Shiller: The Overinflated Fear of Being Priced Out of Housing

Given these facts, why do people still worry that home prices are getting out of reach? The answer can’t be found in the housing data. Instead, these fears may reflect anxieties about other issues — like income inequality, globalization and the threat of job losses because of robots and artificial intelligence. In prosperous cities, rising prices may connote economic exclusion.

After all, American society is increasingly divided according to educational attainment and income. In some circles, rarefied home prices may set off worries about being unable to live in choice locations shared with successful people. Home prices may, unfortunately, be viewed as a measurement of success in life rather than merely of floor space, and fear of being priced out of housing may well be rooted in deeper broodings about maintaining a position in the social hierarchy.

Ah, now I finally understand why I always wanted to live in Palo Alto. Thanks Bob!

I think it’s very reasonable to fear that when you watch home prices double (and that’s not a joke or an overestimate) in 4 years.


That double in 4 years happened after “the biggest financial recession since 1927[primary driver of the recession was mortgage/housing]”. Hence a good comparison year should be around 2005 or 2006.

1 Like

Ok… So up 50% in 10 years? A little scary too. Note that Menlo Park and Palo Alto doubled from 2007–they never went down.

I don’t get this article. “In prosperous cities, rising prices may connote economic exclusion.” Isn’t economic exclusion the same as being priced out and exactly what people fear?

It’s not being unable to afford a house somewhere in the US but not being able to afford cities with decent career prospects. I’ve seen families that I grew up with become permanently priced out of the bay area. IMO it is a legitimate concern for people who want to live in a prosperous city, which is probably most people.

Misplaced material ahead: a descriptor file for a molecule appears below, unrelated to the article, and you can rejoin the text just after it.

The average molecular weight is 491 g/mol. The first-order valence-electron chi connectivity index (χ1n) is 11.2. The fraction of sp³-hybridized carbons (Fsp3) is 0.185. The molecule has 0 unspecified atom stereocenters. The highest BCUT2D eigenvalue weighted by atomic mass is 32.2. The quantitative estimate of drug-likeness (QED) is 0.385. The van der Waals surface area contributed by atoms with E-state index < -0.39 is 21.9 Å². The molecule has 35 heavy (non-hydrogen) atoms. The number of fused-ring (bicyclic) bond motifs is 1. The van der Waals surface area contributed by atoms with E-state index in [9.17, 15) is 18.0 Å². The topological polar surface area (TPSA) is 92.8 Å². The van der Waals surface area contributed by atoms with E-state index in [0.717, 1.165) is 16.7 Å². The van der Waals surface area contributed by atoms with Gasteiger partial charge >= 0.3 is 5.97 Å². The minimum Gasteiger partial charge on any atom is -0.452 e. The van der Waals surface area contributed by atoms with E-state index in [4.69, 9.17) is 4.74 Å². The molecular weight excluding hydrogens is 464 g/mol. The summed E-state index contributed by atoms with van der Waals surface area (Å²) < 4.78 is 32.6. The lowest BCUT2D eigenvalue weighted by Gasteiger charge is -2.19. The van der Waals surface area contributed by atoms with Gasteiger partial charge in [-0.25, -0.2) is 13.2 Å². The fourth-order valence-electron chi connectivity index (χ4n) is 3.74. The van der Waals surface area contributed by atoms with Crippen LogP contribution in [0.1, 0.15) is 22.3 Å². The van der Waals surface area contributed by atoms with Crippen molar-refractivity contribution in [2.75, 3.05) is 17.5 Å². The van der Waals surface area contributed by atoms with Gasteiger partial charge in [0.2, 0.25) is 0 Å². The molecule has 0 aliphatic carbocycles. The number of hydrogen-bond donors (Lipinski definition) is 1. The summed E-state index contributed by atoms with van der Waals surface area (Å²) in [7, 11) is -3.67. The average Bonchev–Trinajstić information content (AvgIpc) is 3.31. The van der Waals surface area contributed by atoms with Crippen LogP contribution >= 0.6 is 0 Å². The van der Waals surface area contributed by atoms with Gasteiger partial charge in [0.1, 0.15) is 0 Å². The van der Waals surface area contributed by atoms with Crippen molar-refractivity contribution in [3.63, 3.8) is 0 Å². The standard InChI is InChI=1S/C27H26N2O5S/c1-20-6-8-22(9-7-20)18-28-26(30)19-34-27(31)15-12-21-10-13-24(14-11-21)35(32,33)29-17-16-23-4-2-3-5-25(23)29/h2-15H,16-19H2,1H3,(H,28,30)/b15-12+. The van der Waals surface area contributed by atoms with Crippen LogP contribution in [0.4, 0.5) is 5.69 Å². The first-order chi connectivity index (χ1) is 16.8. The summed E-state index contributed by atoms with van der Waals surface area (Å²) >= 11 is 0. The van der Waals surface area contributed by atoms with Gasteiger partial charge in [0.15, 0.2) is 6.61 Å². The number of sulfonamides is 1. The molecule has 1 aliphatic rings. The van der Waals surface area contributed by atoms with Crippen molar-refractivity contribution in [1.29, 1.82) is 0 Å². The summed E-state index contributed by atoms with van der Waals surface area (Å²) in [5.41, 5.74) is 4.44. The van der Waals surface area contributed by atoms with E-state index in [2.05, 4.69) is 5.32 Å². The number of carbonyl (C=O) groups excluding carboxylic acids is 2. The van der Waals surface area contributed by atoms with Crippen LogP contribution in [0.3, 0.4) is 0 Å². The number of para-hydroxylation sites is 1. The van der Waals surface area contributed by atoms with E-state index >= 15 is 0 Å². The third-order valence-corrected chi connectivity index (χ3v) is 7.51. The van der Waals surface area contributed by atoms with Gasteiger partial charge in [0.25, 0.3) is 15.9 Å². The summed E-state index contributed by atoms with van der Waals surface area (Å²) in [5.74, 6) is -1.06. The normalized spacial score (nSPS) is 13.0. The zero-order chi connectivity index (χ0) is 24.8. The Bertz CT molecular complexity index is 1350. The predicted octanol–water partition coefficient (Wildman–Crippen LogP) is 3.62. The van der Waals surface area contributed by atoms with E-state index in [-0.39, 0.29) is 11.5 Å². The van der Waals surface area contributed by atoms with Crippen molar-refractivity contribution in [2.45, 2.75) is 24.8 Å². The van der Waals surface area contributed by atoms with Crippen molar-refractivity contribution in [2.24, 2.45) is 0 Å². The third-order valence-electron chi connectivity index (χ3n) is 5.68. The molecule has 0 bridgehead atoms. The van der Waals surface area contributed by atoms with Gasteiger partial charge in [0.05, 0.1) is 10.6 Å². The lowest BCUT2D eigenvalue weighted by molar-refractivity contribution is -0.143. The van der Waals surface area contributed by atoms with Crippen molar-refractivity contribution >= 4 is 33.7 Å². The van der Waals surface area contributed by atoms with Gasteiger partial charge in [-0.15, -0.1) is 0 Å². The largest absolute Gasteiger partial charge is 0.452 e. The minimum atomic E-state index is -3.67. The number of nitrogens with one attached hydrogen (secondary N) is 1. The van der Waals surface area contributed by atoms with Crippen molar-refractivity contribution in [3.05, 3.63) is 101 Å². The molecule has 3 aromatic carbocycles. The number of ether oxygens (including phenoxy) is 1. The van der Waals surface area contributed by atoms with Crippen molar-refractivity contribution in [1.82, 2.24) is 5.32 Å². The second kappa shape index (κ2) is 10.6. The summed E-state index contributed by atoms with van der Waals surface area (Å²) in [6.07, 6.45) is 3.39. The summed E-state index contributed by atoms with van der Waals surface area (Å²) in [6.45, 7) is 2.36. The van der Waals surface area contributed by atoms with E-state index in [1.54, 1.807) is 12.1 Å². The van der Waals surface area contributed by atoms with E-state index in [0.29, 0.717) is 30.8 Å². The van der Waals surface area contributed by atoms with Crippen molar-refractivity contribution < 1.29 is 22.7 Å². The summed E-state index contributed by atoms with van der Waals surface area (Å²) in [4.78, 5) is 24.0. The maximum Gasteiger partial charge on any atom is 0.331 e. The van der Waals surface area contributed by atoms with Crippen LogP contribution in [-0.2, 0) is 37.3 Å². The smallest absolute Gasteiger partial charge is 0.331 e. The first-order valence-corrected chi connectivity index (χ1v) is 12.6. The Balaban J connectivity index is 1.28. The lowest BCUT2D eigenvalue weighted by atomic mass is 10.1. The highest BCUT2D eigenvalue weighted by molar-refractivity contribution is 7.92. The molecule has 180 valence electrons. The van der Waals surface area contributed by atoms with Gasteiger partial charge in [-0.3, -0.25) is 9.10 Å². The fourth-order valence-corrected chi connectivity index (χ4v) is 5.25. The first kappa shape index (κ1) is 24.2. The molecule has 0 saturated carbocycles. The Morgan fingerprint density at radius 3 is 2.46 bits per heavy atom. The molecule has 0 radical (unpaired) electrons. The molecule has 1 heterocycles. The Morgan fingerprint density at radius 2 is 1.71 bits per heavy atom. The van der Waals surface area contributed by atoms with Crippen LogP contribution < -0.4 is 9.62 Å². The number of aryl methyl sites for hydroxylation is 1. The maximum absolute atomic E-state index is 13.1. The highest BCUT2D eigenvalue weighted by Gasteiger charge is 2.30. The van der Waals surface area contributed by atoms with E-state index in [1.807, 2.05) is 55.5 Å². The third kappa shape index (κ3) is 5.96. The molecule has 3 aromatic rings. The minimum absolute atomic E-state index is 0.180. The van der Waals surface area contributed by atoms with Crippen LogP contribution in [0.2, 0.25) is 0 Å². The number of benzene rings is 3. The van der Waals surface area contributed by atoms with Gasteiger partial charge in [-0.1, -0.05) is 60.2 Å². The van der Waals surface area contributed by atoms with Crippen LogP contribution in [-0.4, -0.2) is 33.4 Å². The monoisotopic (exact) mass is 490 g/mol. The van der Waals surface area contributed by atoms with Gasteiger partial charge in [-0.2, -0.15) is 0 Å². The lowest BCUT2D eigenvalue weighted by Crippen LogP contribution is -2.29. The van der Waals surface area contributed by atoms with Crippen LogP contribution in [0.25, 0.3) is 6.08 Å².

1 Like

Ok… So up 50% in 10 years? A little scary too. Note that Menlo Park and Palo Alto doubled from 2007–they never went down.

I don’t have data off hand. In the older forum I remember posting some data(off the internet) which basically said average Bay Area prices are up less than 2% a year & prices are up @18% since 2006/or 2007(Haven’t verified that data from other sources). Now, of course average is not a good statistical description here for this biig area & hence Price must have varied wildly depending on the specific geographic area.(PA vs Tracy for e.g :slight_smile: )

My limited point In this case was

  • Recent past performance(doubling in 4 years) was an anomaly
  • Past performance does not necessarily indicate future performance

As the old age goes “The best time to buy is when one is ready for it”. The definition of ready varies from person to person.

Please NOTE: The above is a personal opinion on an anonymous forum, so nobody should take it seriously & do their own due diligence.

I tend to use the trulia market trends charts. They’ve gone up a lot in the Bay Area–all over it.

Truth be told, it’s not the price that’s the problem. It’s the price compared to your salary. If the price goes up by 50%, and your salary didn’t across the same period… you’re screwed unless you have some super luxurious salary.

1 Like

Thanks for the Trulia info

Prices are still down from 2006 in Stockton…there is still hope.

if driverless cars become reality, Stockton is in play for Bay Area workers. There is hope indeed.

Schiller would have had a totally opposite position if he had taught at Stanford instead of Yale

1 Like

Meant to post this here:

I use this data to visualize overall, but you can hover over the data on the charts to pick up the numbers:

Pretty clear that PA doubled from even 2007 to 2015/2016. That’s either a pretty hefty bubble or more than likely a permanent rise which most people didn’t experience in their salary.

On the other hand EPA peak to peak is the same

Redwodo City $800K->$1200K less than 10 years

The low end in RWC has gone up more than the highend…Still priced low per sf in Emerald Hills…best deal on the peninsula. …

I am rooting for PA to crash… :smiling_imp:

Aren’t wages up quite a bit since 2006? Most people here change jobs every few years which usually gets a nice increase. Doubled wages over 10 years would be about 7% a year increase. That’s bigger than the average annual increase, but 2 company changes could get you up to the 7% average.